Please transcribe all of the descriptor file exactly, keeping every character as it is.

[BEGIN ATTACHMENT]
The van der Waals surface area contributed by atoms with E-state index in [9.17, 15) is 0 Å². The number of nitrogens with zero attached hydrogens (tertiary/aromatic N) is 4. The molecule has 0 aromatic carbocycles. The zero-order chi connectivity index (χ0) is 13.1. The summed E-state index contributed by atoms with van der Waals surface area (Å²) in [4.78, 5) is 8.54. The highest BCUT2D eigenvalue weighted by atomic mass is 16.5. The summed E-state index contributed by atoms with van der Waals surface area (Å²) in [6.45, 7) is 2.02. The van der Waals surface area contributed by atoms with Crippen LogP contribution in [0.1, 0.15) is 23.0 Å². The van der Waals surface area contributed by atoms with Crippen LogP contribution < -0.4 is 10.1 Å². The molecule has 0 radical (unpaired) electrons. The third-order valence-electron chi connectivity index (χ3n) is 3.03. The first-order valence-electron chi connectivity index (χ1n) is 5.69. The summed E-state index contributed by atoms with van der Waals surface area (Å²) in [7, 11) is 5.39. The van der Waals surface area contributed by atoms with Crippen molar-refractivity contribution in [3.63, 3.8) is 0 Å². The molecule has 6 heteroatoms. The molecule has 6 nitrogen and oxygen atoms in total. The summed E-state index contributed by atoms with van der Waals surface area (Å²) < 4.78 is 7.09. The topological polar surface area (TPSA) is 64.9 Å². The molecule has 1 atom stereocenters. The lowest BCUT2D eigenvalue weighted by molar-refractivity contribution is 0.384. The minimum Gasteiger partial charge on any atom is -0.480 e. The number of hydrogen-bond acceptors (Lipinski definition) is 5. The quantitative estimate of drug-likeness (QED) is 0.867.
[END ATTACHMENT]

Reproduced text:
The van der Waals surface area contributed by atoms with E-state index in [9.17, 15) is 0 Å². The number of nitrogens with zero attached hydrogens (tertiary/aromatic N) is 4. The molecule has 0 aromatic carbocycles. The zero-order chi connectivity index (χ0) is 13.1. The summed E-state index contributed by atoms with van der Waals surface area (Å²) in [4.78, 5) is 8.54. The highest BCUT2D eigenvalue weighted by atomic mass is 16.5. The summed E-state index contributed by atoms with van der Waals surface area (Å²) in [6.45, 7) is 2.02. The van der Waals surface area contributed by atoms with Crippen LogP contribution in [0.1, 0.15) is 23.0 Å². The van der Waals surface area contributed by atoms with Crippen LogP contribution < -0.4 is 10.1 Å². The molecule has 0 radical (unpaired) electrons. The third-order valence-electron chi connectivity index (χ3n) is 3.03. The first-order valence-electron chi connectivity index (χ1n) is 5.69. The summed E-state index contributed by atoms with van der Waals surface area (Å²) in [7, 11) is 5.39. The van der Waals surface area contributed by atoms with Crippen molar-refractivity contribution in [3.63, 3.8) is 0 Å². The molecule has 6 heteroatoms. The molecule has 6 nitrogen and oxygen atoms in total. The summed E-state index contributed by atoms with van der Waals surface area (Å²) < 4.78 is 7.09. The topological polar surface area (TPSA) is 64.9 Å². The molecule has 1 atom stereocenters. The lowest BCUT2D eigenvalue weighted by molar-refractivity contribution is 0.384. The minimum Gasteiger partial charge on any atom is -0.480 e. The number of hydrogen-bond acceptors (Lipinski definition) is 5. The quantitative estimate of drug-likeness (QED) is 0.867.